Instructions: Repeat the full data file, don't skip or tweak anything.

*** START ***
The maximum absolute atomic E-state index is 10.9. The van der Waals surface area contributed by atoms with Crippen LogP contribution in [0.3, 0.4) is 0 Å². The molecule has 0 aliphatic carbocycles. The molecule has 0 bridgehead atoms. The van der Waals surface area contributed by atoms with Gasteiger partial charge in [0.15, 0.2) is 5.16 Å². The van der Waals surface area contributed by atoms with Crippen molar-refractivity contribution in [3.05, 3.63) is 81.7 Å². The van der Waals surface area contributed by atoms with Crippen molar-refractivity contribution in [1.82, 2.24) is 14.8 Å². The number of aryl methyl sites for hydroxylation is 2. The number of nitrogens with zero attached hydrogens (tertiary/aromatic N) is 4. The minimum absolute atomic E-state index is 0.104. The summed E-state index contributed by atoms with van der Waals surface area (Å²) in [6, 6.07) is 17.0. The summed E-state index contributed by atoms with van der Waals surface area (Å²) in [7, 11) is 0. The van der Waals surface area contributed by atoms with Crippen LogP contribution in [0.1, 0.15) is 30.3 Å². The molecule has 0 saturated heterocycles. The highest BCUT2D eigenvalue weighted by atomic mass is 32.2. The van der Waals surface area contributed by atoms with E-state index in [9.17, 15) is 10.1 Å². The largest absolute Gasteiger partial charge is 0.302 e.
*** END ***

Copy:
The maximum absolute atomic E-state index is 10.9. The van der Waals surface area contributed by atoms with Crippen LogP contribution in [0.3, 0.4) is 0 Å². The molecule has 0 aliphatic carbocycles. The molecule has 0 bridgehead atoms. The van der Waals surface area contributed by atoms with Gasteiger partial charge in [0.15, 0.2) is 5.16 Å². The van der Waals surface area contributed by atoms with Crippen molar-refractivity contribution in [3.05, 3.63) is 81.7 Å². The van der Waals surface area contributed by atoms with Crippen molar-refractivity contribution in [1.82, 2.24) is 14.8 Å². The number of aryl methyl sites for hydroxylation is 2. The number of nitrogens with zero attached hydrogens (tertiary/aromatic N) is 4. The minimum absolute atomic E-state index is 0.104. The summed E-state index contributed by atoms with van der Waals surface area (Å²) in [6, 6.07) is 17.0. The summed E-state index contributed by atoms with van der Waals surface area (Å²) in [7, 11) is 0. The van der Waals surface area contributed by atoms with Crippen LogP contribution in [0.1, 0.15) is 30.3 Å². The molecule has 0 saturated heterocycles. The highest BCUT2D eigenvalue weighted by atomic mass is 32.2. The van der Waals surface area contributed by atoms with E-state index in [9.17, 15) is 10.1 Å². The largest absolute Gasteiger partial charge is 0.302 e.